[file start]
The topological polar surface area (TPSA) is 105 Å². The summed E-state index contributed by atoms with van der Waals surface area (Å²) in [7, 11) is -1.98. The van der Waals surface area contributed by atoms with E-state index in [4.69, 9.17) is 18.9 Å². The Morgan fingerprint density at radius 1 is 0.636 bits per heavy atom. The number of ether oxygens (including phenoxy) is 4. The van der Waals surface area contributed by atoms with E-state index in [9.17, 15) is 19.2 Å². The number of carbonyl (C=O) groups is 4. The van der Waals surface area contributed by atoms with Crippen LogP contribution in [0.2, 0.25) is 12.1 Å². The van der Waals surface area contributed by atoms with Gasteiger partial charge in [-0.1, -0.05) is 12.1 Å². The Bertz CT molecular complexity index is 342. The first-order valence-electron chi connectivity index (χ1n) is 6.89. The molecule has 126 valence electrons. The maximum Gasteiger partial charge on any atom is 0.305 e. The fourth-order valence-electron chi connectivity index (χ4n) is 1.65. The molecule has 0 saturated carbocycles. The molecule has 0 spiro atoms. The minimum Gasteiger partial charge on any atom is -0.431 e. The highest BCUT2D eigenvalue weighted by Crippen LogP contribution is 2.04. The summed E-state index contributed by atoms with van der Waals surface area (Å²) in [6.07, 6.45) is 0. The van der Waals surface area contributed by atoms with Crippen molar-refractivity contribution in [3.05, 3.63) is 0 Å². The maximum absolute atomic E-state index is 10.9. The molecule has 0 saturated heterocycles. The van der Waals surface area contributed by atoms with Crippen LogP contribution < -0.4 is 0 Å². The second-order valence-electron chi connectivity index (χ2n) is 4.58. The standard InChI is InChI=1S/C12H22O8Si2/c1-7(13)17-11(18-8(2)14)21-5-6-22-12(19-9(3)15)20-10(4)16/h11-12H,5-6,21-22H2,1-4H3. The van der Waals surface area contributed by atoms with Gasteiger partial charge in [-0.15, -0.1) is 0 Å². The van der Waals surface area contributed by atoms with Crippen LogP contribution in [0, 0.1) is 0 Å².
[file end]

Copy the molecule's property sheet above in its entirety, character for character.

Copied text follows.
The topological polar surface area (TPSA) is 105 Å². The summed E-state index contributed by atoms with van der Waals surface area (Å²) in [7, 11) is -1.98. The van der Waals surface area contributed by atoms with E-state index in [4.69, 9.17) is 18.9 Å². The Morgan fingerprint density at radius 1 is 0.636 bits per heavy atom. The number of ether oxygens (including phenoxy) is 4. The van der Waals surface area contributed by atoms with E-state index in [9.17, 15) is 19.2 Å². The number of carbonyl (C=O) groups is 4. The van der Waals surface area contributed by atoms with Crippen LogP contribution in [0.2, 0.25) is 12.1 Å². The van der Waals surface area contributed by atoms with Gasteiger partial charge in [-0.1, -0.05) is 12.1 Å². The Bertz CT molecular complexity index is 342. The first-order valence-electron chi connectivity index (χ1n) is 6.89. The molecule has 126 valence electrons. The maximum Gasteiger partial charge on any atom is 0.305 e. The fourth-order valence-electron chi connectivity index (χ4n) is 1.65. The molecule has 0 saturated carbocycles. The molecule has 0 spiro atoms. The minimum Gasteiger partial charge on any atom is -0.431 e. The highest BCUT2D eigenvalue weighted by Crippen LogP contribution is 2.04. The summed E-state index contributed by atoms with van der Waals surface area (Å²) in [6.07, 6.45) is 0. The van der Waals surface area contributed by atoms with Crippen molar-refractivity contribution in [3.05, 3.63) is 0 Å². The maximum absolute atomic E-state index is 10.9. The molecule has 0 saturated heterocycles. The van der Waals surface area contributed by atoms with Crippen LogP contribution < -0.4 is 0 Å². The second-order valence-electron chi connectivity index (χ2n) is 4.58. The standard InChI is InChI=1S/C12H22O8Si2/c1-7(13)17-11(18-8(2)14)21-5-6-22-12(19-9(3)15)20-10(4)16/h11-12H,5-6,21-22H2,1-4H3. The van der Waals surface area contributed by atoms with Gasteiger partial charge in [-0.15, -0.1) is 0 Å². The van der Waals surface area contributed by atoms with Crippen LogP contribution in [0, 0.1) is 0 Å².